7 Tips to Ensure That a Slow Site Does Not Affect Your Google Rankings
In an age where Google is coming up with products like Instant, the role of ‘speed’ in defining user experience is more significant than ever before. Users on the web try to find relevant information as fast as possible. And, the longer it takes for a page to load, the lesser time a visitor will spend on it. Penalizing for such poor service and inspiring for better user experience, search engines give an edge to sites loading faster over slow loading sites in the search results.
7 Tips to Speed up Your Site
Online businesses must take the below listed simple, yet effective measures to provide a better user experience to their visitors. This will ensure that they get rewarded by search engines in terms of better search rankings.
- Defining the height and width of images lets the browser continue with loading the remaining part of the page. Since the space for the image is already defined, it gets filled up later.
- To keep high quality images, along with the fast-loading preview images, multiple versions of images should be created. While the PNG format is great for high quality images, it grows in size really fast on adding colors. So, for larger images full of color, .JPG should be the format.
- Do away with as many images as possible. Use typography wherever it can replace graphics. As search engines crawl text, that’s better for SEO. For all images that are essential, make them as small in size as you can.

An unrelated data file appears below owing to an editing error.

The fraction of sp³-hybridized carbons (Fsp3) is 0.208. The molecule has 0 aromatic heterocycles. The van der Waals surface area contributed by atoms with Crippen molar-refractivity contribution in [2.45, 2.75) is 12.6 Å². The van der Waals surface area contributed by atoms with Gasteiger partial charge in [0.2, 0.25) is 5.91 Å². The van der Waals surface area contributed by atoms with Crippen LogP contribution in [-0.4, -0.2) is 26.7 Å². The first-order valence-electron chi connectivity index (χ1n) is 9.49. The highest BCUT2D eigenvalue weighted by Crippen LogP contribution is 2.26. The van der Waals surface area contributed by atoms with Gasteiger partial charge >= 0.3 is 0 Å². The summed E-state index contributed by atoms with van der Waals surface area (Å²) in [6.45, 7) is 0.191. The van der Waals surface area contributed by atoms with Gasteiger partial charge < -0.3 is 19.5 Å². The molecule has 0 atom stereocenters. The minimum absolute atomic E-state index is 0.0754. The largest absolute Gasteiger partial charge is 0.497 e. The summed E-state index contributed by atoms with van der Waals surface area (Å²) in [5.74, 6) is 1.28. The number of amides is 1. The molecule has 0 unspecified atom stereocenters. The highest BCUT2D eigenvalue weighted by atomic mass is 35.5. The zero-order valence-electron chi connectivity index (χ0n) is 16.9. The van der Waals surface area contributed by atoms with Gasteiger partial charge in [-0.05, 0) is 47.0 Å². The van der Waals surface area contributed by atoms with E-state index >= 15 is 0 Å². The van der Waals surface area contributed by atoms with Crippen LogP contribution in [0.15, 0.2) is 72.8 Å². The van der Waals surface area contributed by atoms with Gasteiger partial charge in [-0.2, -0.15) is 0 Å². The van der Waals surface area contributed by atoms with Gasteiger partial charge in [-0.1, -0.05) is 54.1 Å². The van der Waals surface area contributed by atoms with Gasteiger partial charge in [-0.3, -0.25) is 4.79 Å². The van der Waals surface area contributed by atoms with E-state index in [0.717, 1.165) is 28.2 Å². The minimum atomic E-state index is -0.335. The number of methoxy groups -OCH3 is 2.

- Bring down the size of the HTML page. Shorter the code, faster a site loads. By editing the code manually rather than using automated HTML generators like Frontpage, coding can be kept efficient and any tag that is not required can be eliminated. It can get troublesome for some browsers to load numerous levels of nested tables. If you have a skilled programmer, he/she will identify such an improperly nested table easily. If it still can’t be figure out, developers need to rewrite the code and simplify it.
- Using XHTML or “valid” HTML enables the browser to efficiently process the code. Several browsers become really slow in the “quirks” mode. Moreover, a lot of small mistakes get through. W3C’s Markup Validation Service helps in diagnosing errors in the code.
- Use a small style sheet that excludes redundant formatting specifications. While using a shorter style name helps, don’t try to replace any of the standard tags, such as H1 and H2 since Google crawler reads them better than any other unique tag.
So, can you afford to lose a visitor just because he gets bored waiting for the site to load and leaving without even looking at your content? You lose readers and thus, everything you are trying to make money from – be it ad impressions or click-throughs. You don’t have an option. Pace up!